Types of Diabetes

Diabetes mellitus is commonly referred to as diabetes and has been identified as a prevalent medical condition that is mostly characterized by heightened levels of blood glucose. Different types of diabetes exist such as type 1, type 2, LADA and gestational diabetes. While all these types of diabetes can make your blood sugar level rise beyond the normal levels, they are brought about by varied factors which explains why they are separated into different categories (1).

How Type 1 differs from Type 2 Diabetes

The biological source of very poor blood sugar regulations is the major difference between type 1 and type 2 diabetes. However, some other differences exist between these two types of diabetes like we will see as we move on (1).

In type-1 diabetes, which is often referred to as juvenile diabetes, a person’s immune system attacks the cells responsible for insulin production in the pancreas. It is an autoimmune condition where the attacked cells are destabilized to the point where they can no longer produce any insulin. And without the adequate amount of insulin, it is impossible for the cells in the body to convert transported blood glucose into energy which the body can utilize for important functions (1).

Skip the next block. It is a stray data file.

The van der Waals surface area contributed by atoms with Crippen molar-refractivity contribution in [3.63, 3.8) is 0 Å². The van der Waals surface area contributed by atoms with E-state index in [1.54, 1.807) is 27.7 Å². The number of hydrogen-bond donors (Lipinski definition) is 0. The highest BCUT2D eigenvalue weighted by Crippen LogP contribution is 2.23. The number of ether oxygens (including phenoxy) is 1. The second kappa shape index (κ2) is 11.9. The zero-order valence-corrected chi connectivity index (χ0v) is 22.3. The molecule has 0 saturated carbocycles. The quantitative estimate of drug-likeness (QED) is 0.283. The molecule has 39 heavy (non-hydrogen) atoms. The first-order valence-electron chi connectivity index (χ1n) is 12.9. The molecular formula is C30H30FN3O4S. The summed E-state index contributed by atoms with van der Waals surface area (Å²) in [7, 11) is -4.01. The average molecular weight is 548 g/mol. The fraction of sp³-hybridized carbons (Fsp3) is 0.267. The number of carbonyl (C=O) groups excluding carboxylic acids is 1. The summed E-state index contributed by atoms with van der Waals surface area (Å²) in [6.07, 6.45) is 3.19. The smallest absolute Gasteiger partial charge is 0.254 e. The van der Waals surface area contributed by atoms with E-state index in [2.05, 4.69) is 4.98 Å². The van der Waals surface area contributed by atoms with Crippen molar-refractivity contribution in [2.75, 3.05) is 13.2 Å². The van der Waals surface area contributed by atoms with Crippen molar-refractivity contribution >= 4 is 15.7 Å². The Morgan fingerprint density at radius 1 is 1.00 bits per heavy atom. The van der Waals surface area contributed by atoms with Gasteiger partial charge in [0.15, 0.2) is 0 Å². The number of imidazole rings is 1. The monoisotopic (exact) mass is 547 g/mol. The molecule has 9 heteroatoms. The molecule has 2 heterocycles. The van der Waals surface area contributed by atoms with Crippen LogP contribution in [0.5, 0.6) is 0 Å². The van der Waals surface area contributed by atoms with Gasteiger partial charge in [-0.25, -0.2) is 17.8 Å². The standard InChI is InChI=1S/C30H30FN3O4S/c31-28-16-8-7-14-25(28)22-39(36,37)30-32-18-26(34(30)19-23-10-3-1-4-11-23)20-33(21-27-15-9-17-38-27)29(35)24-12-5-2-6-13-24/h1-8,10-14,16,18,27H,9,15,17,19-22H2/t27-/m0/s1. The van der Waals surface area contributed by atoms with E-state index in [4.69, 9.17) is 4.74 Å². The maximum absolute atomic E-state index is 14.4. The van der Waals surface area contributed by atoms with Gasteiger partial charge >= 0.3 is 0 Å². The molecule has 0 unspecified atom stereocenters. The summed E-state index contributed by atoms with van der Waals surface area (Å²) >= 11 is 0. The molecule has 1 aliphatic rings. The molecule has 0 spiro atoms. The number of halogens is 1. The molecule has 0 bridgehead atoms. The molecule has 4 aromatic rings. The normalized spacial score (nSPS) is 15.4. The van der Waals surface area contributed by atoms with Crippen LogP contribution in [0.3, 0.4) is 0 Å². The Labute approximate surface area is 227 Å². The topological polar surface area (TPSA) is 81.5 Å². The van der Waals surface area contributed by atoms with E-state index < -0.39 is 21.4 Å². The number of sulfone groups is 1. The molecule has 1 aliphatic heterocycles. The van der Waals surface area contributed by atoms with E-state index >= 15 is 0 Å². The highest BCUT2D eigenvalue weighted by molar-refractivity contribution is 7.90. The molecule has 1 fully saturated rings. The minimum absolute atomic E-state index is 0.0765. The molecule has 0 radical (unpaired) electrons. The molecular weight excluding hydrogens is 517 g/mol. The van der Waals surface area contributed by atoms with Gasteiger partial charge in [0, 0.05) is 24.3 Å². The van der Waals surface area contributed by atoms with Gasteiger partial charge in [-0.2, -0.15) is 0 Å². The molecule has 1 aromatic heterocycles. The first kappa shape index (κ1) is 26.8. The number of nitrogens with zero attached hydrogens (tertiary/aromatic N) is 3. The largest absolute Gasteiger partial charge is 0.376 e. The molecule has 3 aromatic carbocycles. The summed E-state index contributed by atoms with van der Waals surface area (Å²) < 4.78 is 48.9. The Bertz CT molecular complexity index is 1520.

This leads to the accumulation of excess glucose in the blood and ultimately produces symptoms like extreme thirst, frequent urination, tiredness, and unexplainable weight loss. This type is common in childhood. It can also be seen in people of different age brackets. The best way to manage type 1 diabetes is through lifestyle changes, insulin injections, change in diet, regular exercises and constant monitoring. The lifestyle choice of an individual has no role to play in the cause of type 1 diabetes. Genetics are solely responsible for this type of diabetes (1).